B y Krystle S. Morey

Pokemon are running rampant around town – and so are Pokemon hunters.

David McFarren, of Whitehall, has walked several kilometers chasing Pokemon around the region. McFarren, wearing a Pokemon shirt, was on the hunt for a Pikachu last Thursday in the village of Granville.

“I’ve walked about 10 kilometers today,” he said.

David McFarren has caught more than 50 Pokemon since the app launch three weeks ago.

David McFarren has caught more than 50 Pokemon since the app launch three weeks ago.

Originally made popular by the ‘90s television show and accompanying playing cards, Pokemon is making a comeback with “Pokemon Go,” a new mobile app that has taken the world by storm.

The app, which was released just three weeks ago, has been downloaded by more than 10 million people, according to the Google Play Store.

“Pokemon Go” is a free-to-play game that uses real-world maps and landmarks, including the Slate Valley Museum and the Pember Library, locally.

Both are Pokestops, where players spin a coin to get healing potions, Pokeballs and eggs.

“Once you get the eggs, you have to walk 5 or 10 kilometers to hatch the egg,” said “Pokemon Go” player John Colegrove, of Granville.

“We have witnessed several people hunting Pokemon while enjoying the museum and playing the game on our cultural campus,” said Krista Rupe, executive director of the Slate Valley Museum.

Rupe said there was a Pokemon sitting on the front desk at the museum.

She saw more than 10 people playing the game just last Thursday.

“You can tell who is playing it because they are all walking around, looking at their phones,” Rupe said.

Colegrove walked around town from 8 a.m. until about 4 p.m. last Thursday, when storms forced him to stop the hunt and go inside.

“It gets addicting quick, so be careful,” Colegrove said.

Players create a personalized avatar – right down to hair color, skin and clothes – and are then tasked with walking around town to “catch” Pokemon. The creatures are captured with a swipe of the screen.

One goal of the game is to get gamers to go outdoors and be active.

“You can’t hatch your eggs without walking,” Colegrove said.

“If the ‘Pokemon Go’ encourages people to explore cultural places, I’m all for it,” Rupe said.

Colegrove and McFarren have caught Pokemon at Price Chopper, the Granville Police Station and near the rail trail bridge outside the Slate Valley Museum. Between the two of them, they had caught more than 90 Pokemon since downloading the game a couple of weeks ago.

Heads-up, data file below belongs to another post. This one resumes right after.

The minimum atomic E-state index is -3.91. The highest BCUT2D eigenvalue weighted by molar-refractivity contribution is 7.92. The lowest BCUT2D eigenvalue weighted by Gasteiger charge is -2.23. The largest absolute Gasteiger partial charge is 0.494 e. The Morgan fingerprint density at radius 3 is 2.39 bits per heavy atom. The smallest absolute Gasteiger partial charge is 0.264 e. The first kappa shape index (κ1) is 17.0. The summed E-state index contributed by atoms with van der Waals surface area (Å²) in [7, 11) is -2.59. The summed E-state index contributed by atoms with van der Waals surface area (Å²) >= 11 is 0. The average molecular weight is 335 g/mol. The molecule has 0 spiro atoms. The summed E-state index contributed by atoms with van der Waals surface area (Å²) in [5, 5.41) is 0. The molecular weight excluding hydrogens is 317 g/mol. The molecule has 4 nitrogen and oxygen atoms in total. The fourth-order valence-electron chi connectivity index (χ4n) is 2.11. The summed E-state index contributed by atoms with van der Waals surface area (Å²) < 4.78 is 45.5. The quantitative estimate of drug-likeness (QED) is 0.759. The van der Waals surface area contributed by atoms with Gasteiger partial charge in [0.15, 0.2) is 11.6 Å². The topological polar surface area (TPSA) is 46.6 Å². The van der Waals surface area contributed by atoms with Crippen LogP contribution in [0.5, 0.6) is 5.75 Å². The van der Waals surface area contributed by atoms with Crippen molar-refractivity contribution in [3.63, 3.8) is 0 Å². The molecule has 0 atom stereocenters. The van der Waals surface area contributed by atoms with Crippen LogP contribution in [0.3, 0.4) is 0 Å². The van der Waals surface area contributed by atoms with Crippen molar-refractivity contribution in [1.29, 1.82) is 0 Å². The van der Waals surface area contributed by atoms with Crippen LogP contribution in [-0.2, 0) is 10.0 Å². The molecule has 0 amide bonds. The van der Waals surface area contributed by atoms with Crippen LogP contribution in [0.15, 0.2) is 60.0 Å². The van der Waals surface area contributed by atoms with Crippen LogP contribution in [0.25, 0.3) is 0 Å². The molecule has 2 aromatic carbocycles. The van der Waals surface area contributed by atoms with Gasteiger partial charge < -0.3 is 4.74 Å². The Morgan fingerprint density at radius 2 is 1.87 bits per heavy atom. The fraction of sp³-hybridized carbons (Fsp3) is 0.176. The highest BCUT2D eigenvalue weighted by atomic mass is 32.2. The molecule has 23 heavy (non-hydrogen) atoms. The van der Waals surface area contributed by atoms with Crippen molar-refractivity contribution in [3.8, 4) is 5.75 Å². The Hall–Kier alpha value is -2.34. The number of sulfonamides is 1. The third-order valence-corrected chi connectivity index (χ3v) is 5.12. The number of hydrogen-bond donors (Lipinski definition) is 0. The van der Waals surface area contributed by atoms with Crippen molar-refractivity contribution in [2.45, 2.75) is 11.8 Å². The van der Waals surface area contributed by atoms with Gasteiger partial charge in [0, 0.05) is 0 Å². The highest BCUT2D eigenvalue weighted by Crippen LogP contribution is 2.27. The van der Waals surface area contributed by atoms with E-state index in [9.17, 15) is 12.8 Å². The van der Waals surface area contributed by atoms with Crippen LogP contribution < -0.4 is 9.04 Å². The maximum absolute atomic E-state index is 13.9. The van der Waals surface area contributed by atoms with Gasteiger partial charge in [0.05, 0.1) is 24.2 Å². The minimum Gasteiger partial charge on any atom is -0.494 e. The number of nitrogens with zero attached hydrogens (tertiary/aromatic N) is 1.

The ‘Pokemon Go’ app uses players’ GPS and camera to create a virtual reality. Seen here is a screen capture of the game.

The ‘Pokemon Go’ app uses players’ GPS and camera to create a virtual reality. Seen here is a screen capture of the game.

The Granville Post Office is a Pokegym, where players can go to battle their Pokemon against other app users’ creatures.

“If you win, you get experience points,” McFarren said, which levels up players’ Pokemon.

There are different types of Pokemon, McFarren said. They are typically found near tall grass, fire, earth, rock and water. “You literally have to walk around town to track them down,” he said.

During the interview with the Sentinel, he caught a Weedle in the grass near the Station House Bed & Breakfast in Granville.

“With my job, I go all over,” Colegrove said. “…so I have caught some in Albany, Saratoga, Bennington, Whitehall… It could just pop up right on the map and you click on it and you throw a pokeball at it.”

In Whitehall, Colegrove said there are several Pokestops, including those at the firehouse and the park by the canal.

The app is attracting players of all ages. McFarren’s mother, who is 41, plays the game, he said.

“My mom is 45 and she plays it,” Colegrove said.

Both Colegrove and McFarren played Pokemon games on their Nintendo Gameboys and Game Cubes when they were younger. It’s more convenient being able to play the game on their mobile phones, the pair said, but “it drains the batteries pretty good.”

The goal of the game, Colegrove said, is just like the 1990s video games: “You’ve gotta catch ‘em all.”

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